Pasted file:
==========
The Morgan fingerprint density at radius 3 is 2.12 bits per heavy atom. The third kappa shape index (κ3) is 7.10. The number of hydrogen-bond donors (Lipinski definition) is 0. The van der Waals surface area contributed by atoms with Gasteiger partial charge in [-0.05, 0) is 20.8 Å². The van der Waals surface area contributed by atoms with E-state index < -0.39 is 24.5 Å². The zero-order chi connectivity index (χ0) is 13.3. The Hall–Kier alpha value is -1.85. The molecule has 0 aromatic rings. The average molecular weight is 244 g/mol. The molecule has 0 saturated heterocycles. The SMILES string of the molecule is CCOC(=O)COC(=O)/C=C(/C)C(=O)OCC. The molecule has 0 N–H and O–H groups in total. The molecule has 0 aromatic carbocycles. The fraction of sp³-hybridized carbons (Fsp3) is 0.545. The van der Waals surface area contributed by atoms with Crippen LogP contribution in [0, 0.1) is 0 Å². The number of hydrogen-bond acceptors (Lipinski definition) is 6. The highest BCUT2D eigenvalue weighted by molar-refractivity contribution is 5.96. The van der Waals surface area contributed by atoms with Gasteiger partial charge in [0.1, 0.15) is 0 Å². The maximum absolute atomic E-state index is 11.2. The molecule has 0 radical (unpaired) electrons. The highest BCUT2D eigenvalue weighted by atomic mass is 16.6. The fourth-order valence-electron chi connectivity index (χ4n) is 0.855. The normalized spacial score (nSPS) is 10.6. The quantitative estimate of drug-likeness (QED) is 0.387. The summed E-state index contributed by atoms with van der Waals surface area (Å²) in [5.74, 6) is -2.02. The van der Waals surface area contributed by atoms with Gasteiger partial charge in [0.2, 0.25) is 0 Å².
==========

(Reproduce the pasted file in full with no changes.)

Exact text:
The Morgan fingerprint density at radius 3 is 2.12 bits per heavy atom. The third kappa shape index (κ3) is 7.10. The number of hydrogen-bond donors (Lipinski definition) is 0. The van der Waals surface area contributed by atoms with Gasteiger partial charge in [-0.05, 0) is 20.8 Å². The van der Waals surface area contributed by atoms with E-state index < -0.39 is 24.5 Å². The zero-order chi connectivity index (χ0) is 13.3. The Hall–Kier alpha value is -1.85. The molecule has 0 aromatic rings. The average molecular weight is 244 g/mol. The molecule has 0 saturated heterocycles. The SMILES string of the molecule is CCOC(=O)COC(=O)/C=C(/C)C(=O)OCC. The molecule has 0 N–H and O–H groups in total. The molecule has 0 aromatic carbocycles. The fraction of sp³-hybridized carbons (Fsp3) is 0.545. The van der Waals surface area contributed by atoms with Crippen LogP contribution in [0, 0.1) is 0 Å². The number of hydrogen-bond acceptors (Lipinski definition) is 6. The highest BCUT2D eigenvalue weighted by molar-refractivity contribution is 5.96. The van der Waals surface area contributed by atoms with Gasteiger partial charge in [0.1, 0.15) is 0 Å². The maximum absolute atomic E-state index is 11.2. The molecule has 0 radical (unpaired) electrons. The highest BCUT2D eigenvalue weighted by atomic mass is 16.6. The fourth-order valence-electron chi connectivity index (χ4n) is 0.855. The normalized spacial score (nSPS) is 10.6. The quantitative estimate of drug-likeness (QED) is 0.387. The summed E-state index contributed by atoms with van der Waals surface area (Å²) in [5.74, 6) is -2.02. The van der Waals surface area contributed by atoms with Gasteiger partial charge in [0.2, 0.25) is 0 Å².